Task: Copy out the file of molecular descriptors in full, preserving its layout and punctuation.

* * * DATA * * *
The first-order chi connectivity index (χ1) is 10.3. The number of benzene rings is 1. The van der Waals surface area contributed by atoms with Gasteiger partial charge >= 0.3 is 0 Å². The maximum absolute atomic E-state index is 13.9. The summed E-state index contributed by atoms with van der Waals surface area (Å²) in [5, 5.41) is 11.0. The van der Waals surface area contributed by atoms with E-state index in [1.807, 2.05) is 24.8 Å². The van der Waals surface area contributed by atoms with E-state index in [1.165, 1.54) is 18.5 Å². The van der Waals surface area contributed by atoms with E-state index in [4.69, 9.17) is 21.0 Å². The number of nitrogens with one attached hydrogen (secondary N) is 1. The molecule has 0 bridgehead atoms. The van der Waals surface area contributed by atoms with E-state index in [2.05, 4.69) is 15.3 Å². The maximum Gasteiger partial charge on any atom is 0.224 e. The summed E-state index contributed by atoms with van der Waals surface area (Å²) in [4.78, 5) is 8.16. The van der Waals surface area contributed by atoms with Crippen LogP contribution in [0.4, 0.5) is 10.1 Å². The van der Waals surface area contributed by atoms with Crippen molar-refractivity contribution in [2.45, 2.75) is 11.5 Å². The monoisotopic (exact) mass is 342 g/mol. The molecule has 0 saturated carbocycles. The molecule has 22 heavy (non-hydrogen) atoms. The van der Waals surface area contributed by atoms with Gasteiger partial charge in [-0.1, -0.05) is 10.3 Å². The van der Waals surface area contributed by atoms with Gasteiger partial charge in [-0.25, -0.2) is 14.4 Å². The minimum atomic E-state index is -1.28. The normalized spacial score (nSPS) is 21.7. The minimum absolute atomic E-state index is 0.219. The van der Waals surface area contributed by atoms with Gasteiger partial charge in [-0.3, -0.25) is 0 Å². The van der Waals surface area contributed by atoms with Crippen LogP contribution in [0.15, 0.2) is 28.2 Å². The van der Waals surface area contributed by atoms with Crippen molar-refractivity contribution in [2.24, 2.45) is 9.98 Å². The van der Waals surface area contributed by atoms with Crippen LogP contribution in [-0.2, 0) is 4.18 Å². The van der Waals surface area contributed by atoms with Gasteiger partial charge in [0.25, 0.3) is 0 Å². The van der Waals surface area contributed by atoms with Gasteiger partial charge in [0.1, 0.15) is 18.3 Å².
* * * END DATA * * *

The first-order chi connectivity index (χ1) is 10.3. The number of benzene rings is 1. The van der Waals surface area contributed by atoms with Gasteiger partial charge >= 0.3 is 0 Å². The maximum absolute atomic E-state index is 13.9. The summed E-state index contributed by atoms with van der Waals surface area (Å²) in [5, 5.41) is 11.0. The van der Waals surface area contributed by atoms with E-state index in [1.807, 2.05) is 24.8 Å². The van der Waals surface area contributed by atoms with E-state index in [1.165, 1.54) is 18.5 Å². The van der Waals surface area contributed by atoms with E-state index in [4.69, 9.17) is 21.0 Å². The number of nitrogens with one attached hydrogen (secondary N) is 1. The molecule has 0 bridgehead atoms. The van der Waals surface area contributed by atoms with E-state index in [2.05, 4.69) is 15.3 Å². The maximum Gasteiger partial charge on any atom is 0.224 e. The summed E-state index contributed by atoms with van der Waals surface area (Å²) in [4.78, 5) is 8.16. The van der Waals surface area contributed by atoms with Crippen LogP contribution in [0.4, 0.5) is 10.1 Å². The van der Waals surface area contributed by atoms with Crippen molar-refractivity contribution in [2.45, 2.75) is 11.5 Å². The monoisotopic (exact) mass is 342 g/mol. The molecule has 0 saturated carbocycles. The molecule has 22 heavy (non-hydrogen) atoms. The van der Waals surface area contributed by atoms with Gasteiger partial charge in [-0.1, -0.05) is 10.3 Å². The van der Waals surface area contributed by atoms with Gasteiger partial charge in [-0.25, -0.2) is 14.4 Å². The minimum atomic E-state index is -1.28. The normalized spacial score (nSPS) is 21.7. The minimum absolute atomic E-state index is 0.219. The van der Waals surface area contributed by atoms with Gasteiger partial charge in [-0.3, -0.25) is 0 Å². The van der Waals surface area contributed by atoms with Crippen LogP contribution in [0.15, 0.2) is 28.2 Å². The van der Waals surface area contributed by atoms with Crippen molar-refractivity contribution in [2.24, 2.45) is 9.98 Å². The van der Waals surface area contributed by atoms with Crippen LogP contribution in [-0.2, 0) is 4.18 Å². The van der Waals surface area contributed by atoms with Gasteiger partial charge in [0.25, 0.3) is 0 Å². The van der Waals surface area contributed by atoms with Gasteiger partial charge in [0.1, 0.15) is 18.3 Å².